Expansion device 95, as shown in FIG. 1A, is preferably mechanically configured to match the appearance of the video game system console 52 and includes a modem and hard disk drive, as well as many other features described in detail below. In accordance with an exemplary embodiment, expansion device 95 allows a video game player to dial up a network service provider and communicate over the service provider's network to access and surf the World Wide Web, send and receive e-mail, send real time messages and chat, play games and/or download video and/or audio information to the expansion device 95's hard disk drive. The expansion device 95 supports disk-based game play with both program and game data storage. The hard disk drive preferably has a capacity of at least one gigabyte. The modem associated with expansion device 95 should preferably be at least V.34 (33.6 baud) in performance and support caller ID, full duplex speaker phone and answering machine functions. Communication expansion device 95 is designed to be connected to external peripherals such as printers and video components and includes a cable TV tuner and video circuitry having picture-in-picture video capability and video overlay capability providing the ability to mix television video and video generated during video game play.
As shown in FIG. 1A, video game system 50 includes a main console 52, a video game storage device 54, and handheld controllers 56 a,b (or other user input devices). Main console 52 is connected to a conventional home color television set 58. Television set 58 displays 3D video game images on its television screen 60 and reproduces stereo sound through its speakers 62 a,b.
In the illustrative embodiment, the video game storage device 54 is in the form of a replaceable memory cartridge insertable into a slot 64 on a top surface 66 of console 52. A wide variety of alternative program storage media are contemplated by the present invention such as CD ROM, floppy disk, etc. In this exemplary embodiment, video game storage device 54 comprises a plastic housing 68 encasing a printed circuit board 70. Printed circuit board 70 has an edge 72 defining a number of electrical contacts 74. When the video game storage device 68 is inserted into main console slot 64, the cartridge electrical contacts 74 mate with corresponding “edge connector” electrical contacts within the main console. This action electrically connects the storage device printed circuit board 72 to the electronics within main console 52. In this example, at least a “read only memory” chip 76 is disposed on printed circuit board 70 within storage device housing 68. This “read only memory” chip 76 stores instructions and other information pertaining to a particular video game. The read only memory chip 76 for one game cartridge storage device 54 may, for example, contain instructions and other information for an adventure game while another storage device 54 may contain instructions and information to play a car race game, an educational game, etc. If the system is being operated using a game cartridge as opposed to via the expansion device 95, to play one game as opposed to another game, the user of video game system 50 need only plug the appropriate storage device 54 into main console slot 64—thereby connecting the storage device's read only memory chip 76 (and any other circuitry it may contain) to console 52. This enables a computer system embodied within console 52 to access the information contained within read only memory 76, which information controls the console computer system to play the appropriate video game by displaying images and reproducing sound on color television set 58 as specified under control of the read only memory game program information.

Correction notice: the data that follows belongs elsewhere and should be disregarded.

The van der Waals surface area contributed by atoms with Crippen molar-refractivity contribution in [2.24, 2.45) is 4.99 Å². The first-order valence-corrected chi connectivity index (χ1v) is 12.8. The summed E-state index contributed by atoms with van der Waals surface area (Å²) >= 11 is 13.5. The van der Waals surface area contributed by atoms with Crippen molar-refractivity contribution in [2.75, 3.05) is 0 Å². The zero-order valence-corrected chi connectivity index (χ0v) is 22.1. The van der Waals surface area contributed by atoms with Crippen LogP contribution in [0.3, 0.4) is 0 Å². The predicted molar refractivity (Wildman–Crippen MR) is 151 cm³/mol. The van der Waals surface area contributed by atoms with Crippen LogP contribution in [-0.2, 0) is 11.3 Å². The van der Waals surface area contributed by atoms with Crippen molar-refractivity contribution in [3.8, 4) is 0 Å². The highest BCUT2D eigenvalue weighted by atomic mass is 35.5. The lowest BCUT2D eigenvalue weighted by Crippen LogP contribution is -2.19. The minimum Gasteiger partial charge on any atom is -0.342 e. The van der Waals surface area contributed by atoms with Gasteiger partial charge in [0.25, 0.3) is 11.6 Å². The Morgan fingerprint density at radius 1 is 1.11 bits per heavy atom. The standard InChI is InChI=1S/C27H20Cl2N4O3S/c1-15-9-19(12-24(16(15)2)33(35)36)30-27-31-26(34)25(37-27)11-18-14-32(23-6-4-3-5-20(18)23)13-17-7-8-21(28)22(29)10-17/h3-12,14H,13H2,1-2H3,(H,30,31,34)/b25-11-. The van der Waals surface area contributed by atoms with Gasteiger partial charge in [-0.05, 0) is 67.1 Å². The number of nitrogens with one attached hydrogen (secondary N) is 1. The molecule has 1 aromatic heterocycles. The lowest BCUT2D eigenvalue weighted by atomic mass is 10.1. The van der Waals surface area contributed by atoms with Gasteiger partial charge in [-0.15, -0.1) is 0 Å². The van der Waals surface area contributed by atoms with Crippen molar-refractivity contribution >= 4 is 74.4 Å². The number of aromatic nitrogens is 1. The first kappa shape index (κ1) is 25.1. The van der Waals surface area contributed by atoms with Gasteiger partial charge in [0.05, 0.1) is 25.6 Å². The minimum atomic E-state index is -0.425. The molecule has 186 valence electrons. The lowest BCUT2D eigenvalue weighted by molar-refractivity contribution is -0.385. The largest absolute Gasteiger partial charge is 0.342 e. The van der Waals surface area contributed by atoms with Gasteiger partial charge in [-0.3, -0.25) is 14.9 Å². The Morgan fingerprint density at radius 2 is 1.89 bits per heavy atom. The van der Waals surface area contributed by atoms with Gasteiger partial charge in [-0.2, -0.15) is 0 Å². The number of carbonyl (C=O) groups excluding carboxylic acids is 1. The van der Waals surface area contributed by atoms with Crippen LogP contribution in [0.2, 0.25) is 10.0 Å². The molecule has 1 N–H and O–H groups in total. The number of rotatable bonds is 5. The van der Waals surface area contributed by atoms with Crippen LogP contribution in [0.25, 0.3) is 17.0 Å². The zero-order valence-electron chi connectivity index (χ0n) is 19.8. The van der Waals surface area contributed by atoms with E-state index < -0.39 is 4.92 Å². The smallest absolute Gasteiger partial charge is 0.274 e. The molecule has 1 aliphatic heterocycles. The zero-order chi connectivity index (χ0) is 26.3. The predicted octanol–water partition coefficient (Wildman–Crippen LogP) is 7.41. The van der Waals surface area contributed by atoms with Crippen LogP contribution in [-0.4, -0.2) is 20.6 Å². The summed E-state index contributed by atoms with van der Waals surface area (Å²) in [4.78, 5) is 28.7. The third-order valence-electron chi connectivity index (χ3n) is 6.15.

In accordance with one exemplary implementation, to set up the video game system 50 for game play, the user first connects console 52 to color television set 58 by hooking a cable 78 between the two. Console 52 produces both “video” signals and “audio” signals for controlling color television set 58. The “video” signals control the images displayed on the television screen 60 and the “audio” signals are played back as sound through television loudspeaker 62. Depending on the type of color television set 58, it may be necessary to connect a conventional “RF modulator” between console 52 and color television set 58. This “RF modulator” (not shown) converts the direct video and audio outputs of console 52 into a broadcast type television signal (e.g., for a television channel 2 or 3) that can be received and processed using the television set's internal “tuner.” Other conventional color television sets 58 have direct video and audio input jacks and therefore don't need this intermediary RF modulator.